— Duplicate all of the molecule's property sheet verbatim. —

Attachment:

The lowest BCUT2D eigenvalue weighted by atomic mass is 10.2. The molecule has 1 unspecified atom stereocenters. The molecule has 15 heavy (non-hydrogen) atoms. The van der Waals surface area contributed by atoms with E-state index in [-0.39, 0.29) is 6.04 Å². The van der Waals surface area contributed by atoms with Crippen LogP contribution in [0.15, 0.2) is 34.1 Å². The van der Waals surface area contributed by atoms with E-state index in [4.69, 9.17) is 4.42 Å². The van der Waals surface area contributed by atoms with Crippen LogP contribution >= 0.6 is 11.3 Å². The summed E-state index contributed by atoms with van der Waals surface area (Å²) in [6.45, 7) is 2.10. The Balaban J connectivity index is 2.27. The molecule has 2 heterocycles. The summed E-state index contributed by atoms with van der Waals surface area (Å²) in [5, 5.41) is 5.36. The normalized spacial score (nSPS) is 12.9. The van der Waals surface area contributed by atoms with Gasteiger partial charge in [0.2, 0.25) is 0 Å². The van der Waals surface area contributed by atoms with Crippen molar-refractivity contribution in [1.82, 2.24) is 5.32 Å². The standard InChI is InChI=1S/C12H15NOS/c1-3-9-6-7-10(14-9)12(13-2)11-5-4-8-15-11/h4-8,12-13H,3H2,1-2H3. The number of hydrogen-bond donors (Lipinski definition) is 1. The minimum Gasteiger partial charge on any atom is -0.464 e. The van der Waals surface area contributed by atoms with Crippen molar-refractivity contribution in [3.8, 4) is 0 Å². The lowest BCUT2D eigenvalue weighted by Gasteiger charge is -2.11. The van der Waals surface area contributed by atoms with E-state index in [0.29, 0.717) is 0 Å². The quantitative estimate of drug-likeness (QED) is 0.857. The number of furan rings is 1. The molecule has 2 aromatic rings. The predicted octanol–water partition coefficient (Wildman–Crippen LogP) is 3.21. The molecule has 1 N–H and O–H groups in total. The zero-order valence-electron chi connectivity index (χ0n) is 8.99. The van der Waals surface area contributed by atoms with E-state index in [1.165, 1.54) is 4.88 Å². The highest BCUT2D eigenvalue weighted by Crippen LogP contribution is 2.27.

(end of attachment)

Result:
The lowest BCUT2D eigenvalue weighted by atomic mass is 10.2. The molecule has 1 unspecified atom stereocenters. The molecule has 15 heavy (non-hydrogen) atoms. The van der Waals surface area contributed by atoms with E-state index in [-0.39, 0.29) is 6.04 Å². The van der Waals surface area contributed by atoms with Crippen LogP contribution in [0.15, 0.2) is 34.1 Å². The van der Waals surface area contributed by atoms with E-state index in [4.69, 9.17) is 4.42 Å². The van der Waals surface area contributed by atoms with Crippen LogP contribution >= 0.6 is 11.3 Å². The summed E-state index contributed by atoms with van der Waals surface area (Å²) in [6.45, 7) is 2.10. The Balaban J connectivity index is 2.27. The molecule has 2 heterocycles. The summed E-state index contributed by atoms with van der Waals surface area (Å²) in [5, 5.41) is 5.36. The normalized spacial score (nSPS) is 12.9. The van der Waals surface area contributed by atoms with Gasteiger partial charge in [0.2, 0.25) is 0 Å². The van der Waals surface area contributed by atoms with Crippen molar-refractivity contribution in [1.82, 2.24) is 5.32 Å². The standard InChI is InChI=1S/C12H15NOS/c1-3-9-6-7-10(14-9)12(13-2)11-5-4-8-15-11/h4-8,12-13H,3H2,1-2H3. The number of hydrogen-bond donors (Lipinski definition) is 1. The minimum Gasteiger partial charge on any atom is -0.464 e. The van der Waals surface area contributed by atoms with Crippen molar-refractivity contribution in [3.8, 4) is 0 Å². The lowest BCUT2D eigenvalue weighted by Gasteiger charge is -2.11. The van der Waals surface area contributed by atoms with E-state index in [0.29, 0.717) is 0 Å². The quantitative estimate of drug-likeness (QED) is 0.857. The number of furan rings is 1. The molecule has 2 aromatic rings. The predicted octanol–water partition coefficient (Wildman–Crippen LogP) is 3.21. The molecule has 1 N–H and O–H groups in total. The zero-order valence-electron chi connectivity index (χ0n) is 8.99. The van der Waals surface area contributed by atoms with E-state index in [1.165, 1.54) is 4.88 Å². The highest BCUT2D eigenvalue weighted by Crippen LogP contribution is 2.27.